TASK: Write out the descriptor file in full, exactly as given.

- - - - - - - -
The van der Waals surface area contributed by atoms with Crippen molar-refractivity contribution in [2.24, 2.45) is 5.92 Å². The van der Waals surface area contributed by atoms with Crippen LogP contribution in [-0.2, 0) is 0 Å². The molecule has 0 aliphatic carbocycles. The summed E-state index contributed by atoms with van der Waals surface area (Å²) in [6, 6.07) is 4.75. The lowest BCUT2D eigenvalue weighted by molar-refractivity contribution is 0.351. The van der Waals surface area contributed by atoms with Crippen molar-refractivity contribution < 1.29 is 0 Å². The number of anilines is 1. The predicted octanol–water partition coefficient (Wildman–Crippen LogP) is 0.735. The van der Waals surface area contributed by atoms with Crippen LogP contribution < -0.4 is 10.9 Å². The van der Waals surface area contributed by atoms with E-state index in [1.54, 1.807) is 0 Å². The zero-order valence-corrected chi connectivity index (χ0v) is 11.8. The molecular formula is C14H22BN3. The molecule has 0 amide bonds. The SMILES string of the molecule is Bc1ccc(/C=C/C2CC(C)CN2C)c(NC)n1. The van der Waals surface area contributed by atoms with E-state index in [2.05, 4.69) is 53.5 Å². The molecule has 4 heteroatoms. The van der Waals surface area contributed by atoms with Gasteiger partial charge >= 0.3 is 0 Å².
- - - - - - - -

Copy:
The van der Waals surface area contributed by atoms with Crippen molar-refractivity contribution in [2.24, 2.45) is 5.92 Å². The van der Waals surface area contributed by atoms with Crippen LogP contribution in [-0.2, 0) is 0 Å². The molecule has 0 aliphatic carbocycles. The summed E-state index contributed by atoms with van der Waals surface area (Å²) in [6, 6.07) is 4.75. The lowest BCUT2D eigenvalue weighted by molar-refractivity contribution is 0.351. The van der Waals surface area contributed by atoms with Crippen molar-refractivity contribution < 1.29 is 0 Å². The number of anilines is 1. The predicted octanol–water partition coefficient (Wildman–Crippen LogP) is 0.735. The van der Waals surface area contributed by atoms with Crippen LogP contribution < -0.4 is 10.9 Å². The van der Waals surface area contributed by atoms with E-state index in [1.54, 1.807) is 0 Å². The zero-order valence-corrected chi connectivity index (χ0v) is 11.8. The molecular formula is C14H22BN3. The molecule has 0 amide bonds. The SMILES string of the molecule is Bc1ccc(/C=C/C2CC(C)CN2C)c(NC)n1. The van der Waals surface area contributed by atoms with E-state index in [2.05, 4.69) is 53.5 Å². The molecule has 4 heteroatoms. The van der Waals surface area contributed by atoms with Gasteiger partial charge >= 0.3 is 0 Å².